FENCED IN: Lismore City Council ranger Stuart Thomson shows a poorly maintained fence, which he claims is the reason for the region’s shocking statistics for road livestock accidents.
FENCED IN: Lismore City Council ranger Stuart Thomson shows a poorly maintained fence, which he claims is the reason for the region’s shocking statistics for road livestock accidents. Jay Cronan

Barbed figures rein in shocking record

LISMORE City Council ranger Stuart Thompson was not surprised to find out the Northern Rivers has the state's worst record for road crashes involving stray cattle and riderless horses.

According to a groundbreaking study released by the University of NSW this week, of almost 2000 reported livestock-vehicle collisions in the state between 1996 and 2005, a quarter occurred on the Northern Rivers.

However, the researchers noted the real toll is likely to be much higher as incidents are significantly under-reported.

“It doesn't surprise me as farm fences bordering roads are in such poor condition throughout the region,” Mr Thompson said.

“These fences need to be constructed with five-strand barbed wire and regularly maintained.”

Of the eight recorded human fatalities in the study, four occurred locally - two involving stray cattle in the Lismore region and two involving riderless horses in the Byron Shire.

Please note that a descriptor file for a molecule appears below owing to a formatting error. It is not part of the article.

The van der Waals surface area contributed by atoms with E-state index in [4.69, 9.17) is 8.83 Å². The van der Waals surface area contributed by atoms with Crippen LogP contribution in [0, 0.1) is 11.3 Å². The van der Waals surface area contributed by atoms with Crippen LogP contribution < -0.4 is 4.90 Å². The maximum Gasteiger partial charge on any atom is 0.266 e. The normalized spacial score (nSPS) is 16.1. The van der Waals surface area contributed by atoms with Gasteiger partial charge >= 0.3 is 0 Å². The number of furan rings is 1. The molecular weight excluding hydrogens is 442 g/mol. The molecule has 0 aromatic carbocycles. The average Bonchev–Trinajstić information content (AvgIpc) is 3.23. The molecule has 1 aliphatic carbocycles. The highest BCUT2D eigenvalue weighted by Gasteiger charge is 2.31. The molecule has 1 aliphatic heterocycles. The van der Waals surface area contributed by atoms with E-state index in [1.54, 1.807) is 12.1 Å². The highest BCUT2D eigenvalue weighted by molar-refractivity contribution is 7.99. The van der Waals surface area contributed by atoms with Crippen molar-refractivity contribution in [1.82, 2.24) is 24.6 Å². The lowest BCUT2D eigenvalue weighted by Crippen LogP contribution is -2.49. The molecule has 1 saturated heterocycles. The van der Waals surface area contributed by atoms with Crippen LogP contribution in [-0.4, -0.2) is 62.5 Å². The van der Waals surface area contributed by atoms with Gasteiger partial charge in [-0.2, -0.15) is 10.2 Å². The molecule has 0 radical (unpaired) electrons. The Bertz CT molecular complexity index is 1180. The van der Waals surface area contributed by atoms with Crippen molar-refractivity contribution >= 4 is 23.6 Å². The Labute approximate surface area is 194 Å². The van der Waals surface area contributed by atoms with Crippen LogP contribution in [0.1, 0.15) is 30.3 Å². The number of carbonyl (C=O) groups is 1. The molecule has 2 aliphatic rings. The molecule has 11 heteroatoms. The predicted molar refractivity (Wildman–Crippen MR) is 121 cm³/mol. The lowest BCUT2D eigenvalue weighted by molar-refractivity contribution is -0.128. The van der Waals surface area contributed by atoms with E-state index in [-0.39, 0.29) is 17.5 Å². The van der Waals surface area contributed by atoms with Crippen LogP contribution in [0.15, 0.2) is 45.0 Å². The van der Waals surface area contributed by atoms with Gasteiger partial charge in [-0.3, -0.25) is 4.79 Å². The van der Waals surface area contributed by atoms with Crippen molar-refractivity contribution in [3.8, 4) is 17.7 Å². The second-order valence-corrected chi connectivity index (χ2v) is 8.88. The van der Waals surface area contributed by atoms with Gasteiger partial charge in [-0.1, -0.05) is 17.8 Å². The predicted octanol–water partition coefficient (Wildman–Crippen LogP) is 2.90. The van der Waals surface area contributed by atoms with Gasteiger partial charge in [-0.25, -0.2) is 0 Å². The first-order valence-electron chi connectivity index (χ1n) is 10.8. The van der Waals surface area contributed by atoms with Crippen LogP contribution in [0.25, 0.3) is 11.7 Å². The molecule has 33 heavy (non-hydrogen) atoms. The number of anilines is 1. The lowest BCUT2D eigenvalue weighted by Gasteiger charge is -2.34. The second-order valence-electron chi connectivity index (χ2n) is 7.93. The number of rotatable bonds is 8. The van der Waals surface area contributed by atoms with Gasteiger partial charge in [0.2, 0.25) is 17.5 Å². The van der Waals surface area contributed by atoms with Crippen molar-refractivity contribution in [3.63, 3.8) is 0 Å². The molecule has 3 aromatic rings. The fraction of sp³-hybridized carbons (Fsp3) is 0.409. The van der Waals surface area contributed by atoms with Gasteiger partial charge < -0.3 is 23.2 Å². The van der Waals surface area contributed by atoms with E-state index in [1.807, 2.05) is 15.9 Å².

According to the study's author, Dr Daniel Ramp from the UNSW School of Environmental Sciences, a regional hotspot like this demands attention.

“The question has to be asked. Why [does the Northern Rivers] have what is certainly the most dense cluster of livestock crashes in the state?

“I can't do that sort of research from here but someone up there should.”

Dr Ramp believes the crucial consideration is that the collisions are with owned animals and as such should be preventable.

The study, which is one of the first of its kind, is based on analysis of the Traffic Accident Database System of NSW.

It also analysed kangaroo and wallaby related collisions, where the Northern Rivers rated as the third highest hotspot in NSW behind Canberra and Newcastle.

Mr Thompson believes responsibility also lies with drivers who he sees regularly ignoring warnings.

“We've had stock out at night in fog where we've set up flashing lights and signs 200m either side of the straying stock and drivers still speed through at 100km/h,” he said.

Dr Ramp's research supports such experience. “All the research in Australia and overseas has found that drivers simply ignore warning signs with animals,” he said.

WHAT CAN BE DONE TO REDUCE ROAD KILL? Phone 6624 3266 or SMS 0428 264 948


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